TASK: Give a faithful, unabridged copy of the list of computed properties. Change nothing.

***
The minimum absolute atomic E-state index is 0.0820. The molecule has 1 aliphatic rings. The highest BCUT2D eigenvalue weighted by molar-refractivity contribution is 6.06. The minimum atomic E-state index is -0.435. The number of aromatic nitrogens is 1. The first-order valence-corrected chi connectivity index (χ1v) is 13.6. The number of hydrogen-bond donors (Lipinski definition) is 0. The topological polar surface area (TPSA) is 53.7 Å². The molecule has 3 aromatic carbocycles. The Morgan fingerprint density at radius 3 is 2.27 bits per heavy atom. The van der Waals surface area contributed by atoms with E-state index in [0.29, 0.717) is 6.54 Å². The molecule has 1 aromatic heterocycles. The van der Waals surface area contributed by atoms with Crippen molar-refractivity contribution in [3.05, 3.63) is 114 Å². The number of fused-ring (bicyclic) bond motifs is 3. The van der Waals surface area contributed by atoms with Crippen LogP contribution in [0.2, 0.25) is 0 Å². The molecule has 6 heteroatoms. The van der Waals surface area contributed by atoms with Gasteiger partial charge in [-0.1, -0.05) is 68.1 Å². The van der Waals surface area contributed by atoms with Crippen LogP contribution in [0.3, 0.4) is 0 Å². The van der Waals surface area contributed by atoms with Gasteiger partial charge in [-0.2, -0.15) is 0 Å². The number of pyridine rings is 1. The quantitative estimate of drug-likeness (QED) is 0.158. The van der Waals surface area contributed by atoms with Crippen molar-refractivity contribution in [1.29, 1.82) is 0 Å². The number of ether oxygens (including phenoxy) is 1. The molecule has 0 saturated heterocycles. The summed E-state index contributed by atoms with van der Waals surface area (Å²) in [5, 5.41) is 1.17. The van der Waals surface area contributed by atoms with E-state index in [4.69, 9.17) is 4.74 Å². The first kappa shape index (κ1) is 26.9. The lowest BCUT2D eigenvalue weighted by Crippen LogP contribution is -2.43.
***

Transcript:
The minimum absolute atomic E-state index is 0.0820. The molecule has 1 aliphatic rings. The highest BCUT2D eigenvalue weighted by molar-refractivity contribution is 6.06. The minimum atomic E-state index is -0.435. The number of aromatic nitrogens is 1. The first-order valence-corrected chi connectivity index (χ1v) is 13.6. The number of hydrogen-bond donors (Lipinski definition) is 0. The topological polar surface area (TPSA) is 53.7 Å². The molecule has 3 aromatic carbocycles. The Morgan fingerprint density at radius 3 is 2.27 bits per heavy atom. The van der Waals surface area contributed by atoms with E-state index in [0.29, 0.717) is 6.54 Å². The molecule has 1 aromatic heterocycles. The van der Waals surface area contributed by atoms with Crippen molar-refractivity contribution in [3.05, 3.63) is 114 Å². The number of fused-ring (bicyclic) bond motifs is 3. The van der Waals surface area contributed by atoms with Crippen LogP contribution in [0.2, 0.25) is 0 Å². The molecule has 6 heteroatoms. The van der Waals surface area contributed by atoms with Gasteiger partial charge in [-0.1, -0.05) is 68.1 Å². The van der Waals surface area contributed by atoms with Crippen LogP contribution in [0.3, 0.4) is 0 Å². The van der Waals surface area contributed by atoms with Gasteiger partial charge in [-0.2, -0.15) is 0 Å². The number of pyridine rings is 1. The quantitative estimate of drug-likeness (QED) is 0.158. The van der Waals surface area contributed by atoms with Crippen molar-refractivity contribution in [1.29, 1.82) is 0 Å². The number of ether oxygens (including phenoxy) is 1. The molecule has 0 saturated heterocycles. The summed E-state index contributed by atoms with van der Waals surface area (Å²) in [5, 5.41) is 1.17. The van der Waals surface area contributed by atoms with E-state index in [4.69, 9.17) is 4.74 Å². The first kappa shape index (κ1) is 26.9. The lowest BCUT2D eigenvalue weighted by Crippen LogP contribution is -2.43.